Caring For Your Cat While You’re Away

by Karen Dell September 23, 2016

Hotel? Booked. Flights? Booked. Airport parking? Booked. Insurance? Sorted. Cat care? Erm...not quite. It might not be the most exciting part of planning a holiday but finding the right kind of care for your cat is might be the most important part of going away. After all, you’ll be coming home eventually, and you want to preserve to solid bond that you have with your furry friend. Unless you’re bringing your cat with you, finding a comfortable arrangement for your cat’s care is essential.

Home Alone

If you haven’t already figured it out, cats are pretty independent. If your cat could clean its own litter tray, run a tap and buy its own food you’d be made redundant. Staying at home is preferable to these creatures of habit but being home alone leaves your cat vulnerable to any number of disastrous problems that could occur while you’re away. Medical emergencies, fire, flood, electrical failure or just a minor medical problem could occur so it’s vital to have supervision while you’re away.

The easiest and cheapest way to ensure your cat is looked after is to ask a friend or family member to stop by to change their litter tray, feed them and make sure they have water available. But make sure you choose someone who can take the time to ensure your cat’s safety and security. It’s a big ask, but cat lovers are everywhere, and chances are you know one who’s willing and able.

Kitty Sitter's Club

If you would still prefer your cat to stay at home you could employ a pet sitter.

  • A pet sitter should be able to administer medication, clean, feed and be observant enough to notice if your cat's eating habits change.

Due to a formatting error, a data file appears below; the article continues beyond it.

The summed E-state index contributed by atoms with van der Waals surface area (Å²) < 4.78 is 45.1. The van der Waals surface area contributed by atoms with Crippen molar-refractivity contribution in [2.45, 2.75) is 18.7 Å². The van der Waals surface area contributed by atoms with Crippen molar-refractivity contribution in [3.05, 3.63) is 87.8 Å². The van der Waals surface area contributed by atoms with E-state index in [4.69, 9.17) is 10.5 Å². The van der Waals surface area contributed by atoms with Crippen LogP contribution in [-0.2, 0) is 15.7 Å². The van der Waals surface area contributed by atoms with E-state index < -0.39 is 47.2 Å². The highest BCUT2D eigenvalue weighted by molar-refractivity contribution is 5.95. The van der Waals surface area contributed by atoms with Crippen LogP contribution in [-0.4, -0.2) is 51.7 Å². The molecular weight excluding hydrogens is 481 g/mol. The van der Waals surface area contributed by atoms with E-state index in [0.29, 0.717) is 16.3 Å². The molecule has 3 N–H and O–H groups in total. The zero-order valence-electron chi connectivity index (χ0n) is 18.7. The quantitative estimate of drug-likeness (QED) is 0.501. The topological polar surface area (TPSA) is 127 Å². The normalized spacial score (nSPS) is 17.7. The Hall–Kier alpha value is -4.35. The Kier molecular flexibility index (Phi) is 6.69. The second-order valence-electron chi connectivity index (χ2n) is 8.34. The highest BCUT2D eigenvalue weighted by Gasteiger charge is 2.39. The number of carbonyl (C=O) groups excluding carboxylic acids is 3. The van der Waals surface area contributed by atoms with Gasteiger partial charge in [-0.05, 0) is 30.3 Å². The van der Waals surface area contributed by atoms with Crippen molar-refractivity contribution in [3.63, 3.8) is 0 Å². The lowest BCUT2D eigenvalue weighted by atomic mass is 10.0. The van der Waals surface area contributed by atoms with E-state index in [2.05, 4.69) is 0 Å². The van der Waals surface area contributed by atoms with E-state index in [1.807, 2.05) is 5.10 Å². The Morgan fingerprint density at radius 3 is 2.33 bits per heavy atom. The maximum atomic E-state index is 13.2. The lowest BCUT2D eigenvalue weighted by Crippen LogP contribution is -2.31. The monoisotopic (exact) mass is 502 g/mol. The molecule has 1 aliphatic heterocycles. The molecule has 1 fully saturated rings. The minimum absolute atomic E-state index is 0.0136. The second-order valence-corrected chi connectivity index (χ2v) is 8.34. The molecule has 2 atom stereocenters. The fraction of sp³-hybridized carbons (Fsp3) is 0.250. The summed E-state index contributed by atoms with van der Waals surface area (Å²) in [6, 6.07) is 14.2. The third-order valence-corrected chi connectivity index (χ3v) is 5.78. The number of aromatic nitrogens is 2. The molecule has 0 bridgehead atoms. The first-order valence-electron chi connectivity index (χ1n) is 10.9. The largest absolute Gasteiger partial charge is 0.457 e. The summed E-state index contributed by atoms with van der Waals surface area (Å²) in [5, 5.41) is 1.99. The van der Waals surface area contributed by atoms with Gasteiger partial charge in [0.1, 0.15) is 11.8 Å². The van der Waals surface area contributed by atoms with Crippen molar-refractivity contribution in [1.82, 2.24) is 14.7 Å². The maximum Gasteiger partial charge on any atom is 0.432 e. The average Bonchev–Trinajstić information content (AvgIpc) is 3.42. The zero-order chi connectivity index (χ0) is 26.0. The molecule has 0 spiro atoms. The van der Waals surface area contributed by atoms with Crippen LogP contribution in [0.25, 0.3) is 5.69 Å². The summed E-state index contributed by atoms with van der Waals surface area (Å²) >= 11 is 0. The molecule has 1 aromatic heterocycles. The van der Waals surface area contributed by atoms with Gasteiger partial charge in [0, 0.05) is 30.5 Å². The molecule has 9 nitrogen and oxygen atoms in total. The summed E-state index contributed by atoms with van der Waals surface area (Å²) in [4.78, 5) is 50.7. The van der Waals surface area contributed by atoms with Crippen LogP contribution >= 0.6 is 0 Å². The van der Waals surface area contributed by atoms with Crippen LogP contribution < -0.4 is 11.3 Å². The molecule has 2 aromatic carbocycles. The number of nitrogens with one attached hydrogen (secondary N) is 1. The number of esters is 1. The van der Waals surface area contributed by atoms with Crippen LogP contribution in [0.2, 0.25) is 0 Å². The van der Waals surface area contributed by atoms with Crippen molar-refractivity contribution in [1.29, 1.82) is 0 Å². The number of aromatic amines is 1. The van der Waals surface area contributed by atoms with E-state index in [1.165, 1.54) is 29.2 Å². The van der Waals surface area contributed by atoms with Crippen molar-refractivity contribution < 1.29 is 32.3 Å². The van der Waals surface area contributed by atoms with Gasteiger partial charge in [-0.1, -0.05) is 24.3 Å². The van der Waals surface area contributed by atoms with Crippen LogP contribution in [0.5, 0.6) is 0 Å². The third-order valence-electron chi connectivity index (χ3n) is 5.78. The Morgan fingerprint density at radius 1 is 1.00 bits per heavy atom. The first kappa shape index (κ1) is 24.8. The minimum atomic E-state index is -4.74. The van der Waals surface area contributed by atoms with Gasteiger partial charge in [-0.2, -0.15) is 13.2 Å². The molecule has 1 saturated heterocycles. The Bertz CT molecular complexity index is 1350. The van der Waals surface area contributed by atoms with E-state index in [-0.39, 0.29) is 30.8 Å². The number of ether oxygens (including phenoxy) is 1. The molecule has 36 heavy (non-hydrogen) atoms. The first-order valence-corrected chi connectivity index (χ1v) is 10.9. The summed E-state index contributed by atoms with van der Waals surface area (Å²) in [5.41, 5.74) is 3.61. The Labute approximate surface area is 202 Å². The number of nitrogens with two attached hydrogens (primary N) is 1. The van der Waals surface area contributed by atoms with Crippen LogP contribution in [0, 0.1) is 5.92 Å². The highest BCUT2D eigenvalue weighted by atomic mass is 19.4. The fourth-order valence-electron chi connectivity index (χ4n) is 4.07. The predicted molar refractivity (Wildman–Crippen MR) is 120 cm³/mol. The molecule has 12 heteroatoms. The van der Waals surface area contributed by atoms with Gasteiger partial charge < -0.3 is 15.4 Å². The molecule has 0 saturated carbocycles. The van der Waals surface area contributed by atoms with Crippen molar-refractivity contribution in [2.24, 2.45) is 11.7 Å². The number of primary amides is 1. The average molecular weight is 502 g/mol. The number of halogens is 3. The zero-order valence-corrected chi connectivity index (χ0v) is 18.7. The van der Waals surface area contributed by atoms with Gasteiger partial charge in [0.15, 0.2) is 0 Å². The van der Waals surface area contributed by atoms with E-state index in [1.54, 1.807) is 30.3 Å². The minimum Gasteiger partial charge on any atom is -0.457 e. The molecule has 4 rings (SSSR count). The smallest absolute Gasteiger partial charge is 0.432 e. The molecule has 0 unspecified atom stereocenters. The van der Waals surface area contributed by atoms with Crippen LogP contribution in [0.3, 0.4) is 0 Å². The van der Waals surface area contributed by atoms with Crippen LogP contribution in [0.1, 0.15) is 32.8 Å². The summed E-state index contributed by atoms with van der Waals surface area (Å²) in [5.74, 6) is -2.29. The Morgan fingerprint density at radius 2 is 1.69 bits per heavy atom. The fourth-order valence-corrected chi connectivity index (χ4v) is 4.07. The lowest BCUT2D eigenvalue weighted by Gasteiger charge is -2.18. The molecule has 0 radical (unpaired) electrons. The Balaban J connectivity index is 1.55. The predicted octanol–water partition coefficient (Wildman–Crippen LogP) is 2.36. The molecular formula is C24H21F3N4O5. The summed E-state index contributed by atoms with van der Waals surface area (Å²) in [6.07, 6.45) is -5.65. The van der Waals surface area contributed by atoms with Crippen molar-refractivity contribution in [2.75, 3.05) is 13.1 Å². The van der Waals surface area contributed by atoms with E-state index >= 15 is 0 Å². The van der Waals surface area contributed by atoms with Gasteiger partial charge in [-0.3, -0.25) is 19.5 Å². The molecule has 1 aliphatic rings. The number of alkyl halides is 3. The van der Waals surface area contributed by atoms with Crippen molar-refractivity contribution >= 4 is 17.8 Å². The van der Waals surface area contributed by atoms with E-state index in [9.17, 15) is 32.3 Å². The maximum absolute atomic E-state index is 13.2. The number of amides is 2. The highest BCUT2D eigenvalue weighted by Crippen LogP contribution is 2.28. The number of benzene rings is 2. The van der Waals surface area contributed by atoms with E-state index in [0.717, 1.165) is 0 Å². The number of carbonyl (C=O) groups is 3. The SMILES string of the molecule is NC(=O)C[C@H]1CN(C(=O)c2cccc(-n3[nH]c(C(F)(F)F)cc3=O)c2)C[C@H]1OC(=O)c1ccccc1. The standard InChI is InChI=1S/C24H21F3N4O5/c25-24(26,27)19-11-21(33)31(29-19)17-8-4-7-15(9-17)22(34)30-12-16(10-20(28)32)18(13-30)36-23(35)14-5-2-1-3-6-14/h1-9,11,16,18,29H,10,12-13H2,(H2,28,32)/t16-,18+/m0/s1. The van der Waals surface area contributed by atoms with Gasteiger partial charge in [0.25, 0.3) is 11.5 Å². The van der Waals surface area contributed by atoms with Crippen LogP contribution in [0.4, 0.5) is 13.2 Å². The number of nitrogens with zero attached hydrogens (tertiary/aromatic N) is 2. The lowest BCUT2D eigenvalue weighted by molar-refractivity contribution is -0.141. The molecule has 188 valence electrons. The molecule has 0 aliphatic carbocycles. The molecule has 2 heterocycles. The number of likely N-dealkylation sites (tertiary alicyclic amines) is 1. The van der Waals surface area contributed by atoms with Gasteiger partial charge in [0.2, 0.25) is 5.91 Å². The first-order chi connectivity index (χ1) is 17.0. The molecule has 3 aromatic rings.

• It is a good idea to obtain references from your pet sitter and meet them in person before you hire them.
  • Hire a pet sitter who genuinely cares about your cat's welfare.
  • Leave them with written authorisation to take your cat to the vet in case of a medical emergency and inform the vet you’ll take care of the bill when you return.
  • Bear in mind that if your cat is used to having company during the day or if the household is usually quite lively it can be an unnerving and anxious experience for your cat to find itself in an empty house, so it’s worth considering a pet sitter who also house sits.

Try to keep a degree of normality and mimic your cat’s regular routine, for example if your cat is usually fed twice a day make sure your chosen carer does the same. Maintaining their routine will help make your cat feel more secure with you gone.

Kitty Camp

Depending on your cat’s temperament, being in a cage in a strange environment surrounded by unfamiliar sounds, smells, people and other animals can be much more stressful than staying at home alone. For an adopted cat, it can trigger bad memories of shelter living.

All kennels and boarding houses operate differently some are good and some not so good. Ask your vet for any recommendations and make sure you visit the kennel before enrolling your cat there. Look out for:

  • How it smells
  • How loud it is
  • If there are cages facing each other - this can cause unnecessary stress
  • How big the cage is - is it big enough so the food bowl isn’t right next to the litter box?
  • How interactive are the staff - do they play with, pet or hold the cats?
  • How they deal with anxious or scared cats
  • If there is a veterinarian on-call for emergencies?
  • How is the facility monitored at night

Whatever proves to be the most appropriate care for your cat, separation is never easy and your cat is likely to miss interacting with you. Give them some extra love, attention, and most importantly, treats and toys when you return.

Choosing a good boarding house is very similar to finding the right breeder. Read that article for more guidance on what constitutes a feline-friendly environment.




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